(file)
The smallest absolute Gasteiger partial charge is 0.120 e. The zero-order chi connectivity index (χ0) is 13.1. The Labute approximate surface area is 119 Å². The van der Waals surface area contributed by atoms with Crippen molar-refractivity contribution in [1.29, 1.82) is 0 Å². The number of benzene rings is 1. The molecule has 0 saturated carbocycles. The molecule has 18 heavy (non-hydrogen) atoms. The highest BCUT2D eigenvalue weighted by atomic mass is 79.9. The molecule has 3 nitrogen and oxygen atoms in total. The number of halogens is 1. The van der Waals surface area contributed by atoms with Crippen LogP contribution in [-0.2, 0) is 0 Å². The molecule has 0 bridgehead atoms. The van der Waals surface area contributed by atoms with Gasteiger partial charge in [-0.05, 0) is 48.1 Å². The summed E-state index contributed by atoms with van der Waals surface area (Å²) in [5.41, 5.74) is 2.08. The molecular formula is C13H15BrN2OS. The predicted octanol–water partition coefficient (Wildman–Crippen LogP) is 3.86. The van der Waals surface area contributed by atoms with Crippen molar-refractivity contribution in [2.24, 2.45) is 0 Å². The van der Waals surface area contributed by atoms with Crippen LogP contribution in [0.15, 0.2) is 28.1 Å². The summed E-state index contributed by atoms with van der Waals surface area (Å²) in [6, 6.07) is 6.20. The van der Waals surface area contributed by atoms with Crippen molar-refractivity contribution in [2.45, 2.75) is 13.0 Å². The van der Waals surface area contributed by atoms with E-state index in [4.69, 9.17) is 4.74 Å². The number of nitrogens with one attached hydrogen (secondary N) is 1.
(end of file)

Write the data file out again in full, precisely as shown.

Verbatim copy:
The smallest absolute Gasteiger partial charge is 0.120 e. The zero-order chi connectivity index (χ0) is 13.1. The Labute approximate surface area is 119 Å². The van der Waals surface area contributed by atoms with Crippen molar-refractivity contribution in [1.29, 1.82) is 0 Å². The number of benzene rings is 1. The molecule has 0 saturated carbocycles. The molecule has 18 heavy (non-hydrogen) atoms. The highest BCUT2D eigenvalue weighted by atomic mass is 79.9. The molecule has 3 nitrogen and oxygen atoms in total. The number of halogens is 1. The van der Waals surface area contributed by atoms with Crippen LogP contribution in [-0.2, 0) is 0 Å². The molecule has 0 bridgehead atoms. The van der Waals surface area contributed by atoms with Gasteiger partial charge in [-0.05, 0) is 48.1 Å². The summed E-state index contributed by atoms with van der Waals surface area (Å²) in [5.41, 5.74) is 2.08. The molecular formula is C13H15BrN2OS. The predicted octanol–water partition coefficient (Wildman–Crippen LogP) is 3.86. The van der Waals surface area contributed by atoms with Crippen molar-refractivity contribution in [2.24, 2.45) is 0 Å². The van der Waals surface area contributed by atoms with Crippen LogP contribution in [0.15, 0.2) is 28.1 Å². The summed E-state index contributed by atoms with van der Waals surface area (Å²) in [6, 6.07) is 6.20. The van der Waals surface area contributed by atoms with Crippen molar-refractivity contribution in [2.45, 2.75) is 13.0 Å². The van der Waals surface area contributed by atoms with E-state index in [4.69, 9.17) is 4.74 Å². The number of nitrogens with one attached hydrogen (secondary N) is 1.